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10. Pitfalls in cervical cytology

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Classic cytological appearances of high-grade intraepithelial lesions are frequently not encountered in routine practice and there are many mimics of benign and neoplastic changes that may lead to errors in diagnosis.  Pitfalls in cervical cytology may conveniently be divided into three categories:

  • Potential false negatives
  • Potential false positives
  • Unnecessary atypical/borderline reports


The aim of this chapter is to alert primary screeners and pathologists to types of changes that are well recognised as potential problems that can be avoided if known about.

  • This chapter links to examples of cytology pitfalls seen in clinical practice that have been scanned as whole slides on the Eurocytology wesbsite
  • This chapter also links to Chapter 12 in which cytology is placed in the context of colposcopy, histology and ancillary tests.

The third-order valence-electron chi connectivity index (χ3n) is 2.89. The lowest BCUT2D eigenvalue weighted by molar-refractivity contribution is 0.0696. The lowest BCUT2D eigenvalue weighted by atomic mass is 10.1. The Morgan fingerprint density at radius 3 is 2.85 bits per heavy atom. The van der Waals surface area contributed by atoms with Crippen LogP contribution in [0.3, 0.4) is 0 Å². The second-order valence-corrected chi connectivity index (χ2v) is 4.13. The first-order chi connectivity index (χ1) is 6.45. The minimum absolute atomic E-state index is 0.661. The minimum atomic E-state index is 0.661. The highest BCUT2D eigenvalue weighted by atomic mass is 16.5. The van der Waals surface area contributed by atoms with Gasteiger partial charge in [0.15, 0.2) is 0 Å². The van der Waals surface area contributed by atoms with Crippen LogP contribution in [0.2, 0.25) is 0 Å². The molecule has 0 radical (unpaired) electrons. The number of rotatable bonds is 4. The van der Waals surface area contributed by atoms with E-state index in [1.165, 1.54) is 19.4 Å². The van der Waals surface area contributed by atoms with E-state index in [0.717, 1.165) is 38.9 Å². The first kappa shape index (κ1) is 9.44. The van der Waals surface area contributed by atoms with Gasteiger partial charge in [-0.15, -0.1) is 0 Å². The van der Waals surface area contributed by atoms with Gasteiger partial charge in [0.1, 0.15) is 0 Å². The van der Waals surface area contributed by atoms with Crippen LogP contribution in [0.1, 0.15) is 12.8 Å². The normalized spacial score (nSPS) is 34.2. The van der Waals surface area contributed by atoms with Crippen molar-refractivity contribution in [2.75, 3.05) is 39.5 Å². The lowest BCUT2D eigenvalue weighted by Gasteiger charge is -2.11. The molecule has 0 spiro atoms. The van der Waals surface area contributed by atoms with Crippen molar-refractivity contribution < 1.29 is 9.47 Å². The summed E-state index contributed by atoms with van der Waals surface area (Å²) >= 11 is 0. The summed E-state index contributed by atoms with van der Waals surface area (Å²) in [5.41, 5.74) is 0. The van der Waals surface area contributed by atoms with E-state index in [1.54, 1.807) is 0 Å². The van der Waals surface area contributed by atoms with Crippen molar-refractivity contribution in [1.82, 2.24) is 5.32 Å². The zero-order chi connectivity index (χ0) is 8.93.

• This chapter also links to a slide seminar of 15 difficult cases that were used for the BSCC Terminology Conference in 2002, which informed the revised UK terminology (Denton et al. 2008). 
  • The BSCC slide seminar should be examined before reading the present chapter, which gives correct answers of some of the cases.
  • Typical features of normal cytology, reactive changes, LSIL, HSIL, glandular abnormalities and cancer are illustrated in Chapter 9.
  • False positives, false negatives and unnecessary atypical/borderline reports can be avoided by adequate training, regular update, quality control and multidisciplinary discussion of atypical cases.


Features of dyskaryosis

  • Abnormal chromatin pattern unevenly distributed within the nucleus (irregularly irregular)
  • Chromatin pattern varies from finely speckled or punctate to coarsely clumped and densely hyperchromatic
  • Mitoses are usually absent or inconspicuous
  • The nuclear membrane is irregular with protrusions or indentations
  • Dyskaryosis is present in all grades of CIN or SIL